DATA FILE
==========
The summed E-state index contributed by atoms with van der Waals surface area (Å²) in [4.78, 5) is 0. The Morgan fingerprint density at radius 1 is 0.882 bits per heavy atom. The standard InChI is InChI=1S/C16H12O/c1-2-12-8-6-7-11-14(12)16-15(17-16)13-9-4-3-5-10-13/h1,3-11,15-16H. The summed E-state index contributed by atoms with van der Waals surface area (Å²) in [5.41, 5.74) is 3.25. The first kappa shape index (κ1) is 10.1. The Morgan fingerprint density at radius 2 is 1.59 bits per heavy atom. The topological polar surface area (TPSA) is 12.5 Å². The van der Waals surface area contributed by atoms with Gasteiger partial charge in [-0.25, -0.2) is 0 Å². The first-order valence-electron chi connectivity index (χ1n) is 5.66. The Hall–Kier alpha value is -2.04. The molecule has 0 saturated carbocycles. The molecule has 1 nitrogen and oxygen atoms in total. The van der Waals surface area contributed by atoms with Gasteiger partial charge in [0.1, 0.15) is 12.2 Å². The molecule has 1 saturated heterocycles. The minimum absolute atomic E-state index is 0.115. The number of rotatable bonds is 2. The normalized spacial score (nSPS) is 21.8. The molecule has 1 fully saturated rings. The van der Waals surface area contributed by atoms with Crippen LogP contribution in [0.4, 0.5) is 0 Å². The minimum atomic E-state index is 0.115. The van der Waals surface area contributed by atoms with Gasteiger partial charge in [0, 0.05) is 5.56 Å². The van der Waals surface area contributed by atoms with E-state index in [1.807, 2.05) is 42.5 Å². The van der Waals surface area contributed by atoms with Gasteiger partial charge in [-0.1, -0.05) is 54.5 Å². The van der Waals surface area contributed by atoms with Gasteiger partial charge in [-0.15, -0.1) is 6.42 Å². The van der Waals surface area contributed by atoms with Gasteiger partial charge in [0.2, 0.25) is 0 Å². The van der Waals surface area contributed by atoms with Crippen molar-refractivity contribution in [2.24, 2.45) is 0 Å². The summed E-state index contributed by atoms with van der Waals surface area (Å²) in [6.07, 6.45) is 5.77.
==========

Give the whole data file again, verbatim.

The summed E-state index contributed by atoms with van der Waals surface area (Å²) in [4.78, 5) is 0. The Morgan fingerprint density at radius 1 is 0.882 bits per heavy atom. The standard InChI is InChI=1S/C16H12O/c1-2-12-8-6-7-11-14(12)16-15(17-16)13-9-4-3-5-10-13/h1,3-11,15-16H. The summed E-state index contributed by atoms with van der Waals surface area (Å²) in [5.41, 5.74) is 3.25. The first kappa shape index (κ1) is 10.1. The Morgan fingerprint density at radius 2 is 1.59 bits per heavy atom. The topological polar surface area (TPSA) is 12.5 Å². The van der Waals surface area contributed by atoms with Gasteiger partial charge in [-0.25, -0.2) is 0 Å². The first-order valence-electron chi connectivity index (χ1n) is 5.66. The Hall–Kier alpha value is -2.04. The molecule has 0 saturated carbocycles. The molecule has 1 nitrogen and oxygen atoms in total. The van der Waals surface area contributed by atoms with Gasteiger partial charge in [0.1, 0.15) is 12.2 Å². The molecule has 1 saturated heterocycles. The minimum absolute atomic E-state index is 0.115. The number of rotatable bonds is 2. The normalized spacial score (nSPS) is 21.8. The molecule has 1 fully saturated rings. The van der Waals surface area contributed by atoms with Crippen LogP contribution in [0.4, 0.5) is 0 Å². The minimum atomic E-state index is 0.115. The van der Waals surface area contributed by atoms with Gasteiger partial charge in [0, 0.05) is 5.56 Å². The van der Waals surface area contributed by atoms with E-state index in [1.807, 2.05) is 42.5 Å². The van der Waals surface area contributed by atoms with Gasteiger partial charge in [-0.1, -0.05) is 54.5 Å². The van der Waals surface area contributed by atoms with Gasteiger partial charge in [-0.15, -0.1) is 6.42 Å². The van der Waals surface area contributed by atoms with Gasteiger partial charge in [0.2, 0.25) is 0 Å². The van der Waals surface area contributed by atoms with Crippen molar-refractivity contribution in [2.24, 2.45) is 0 Å². The summed E-state index contributed by atoms with van der Waals surface area (Å²) in [6.07, 6.45) is 5.77.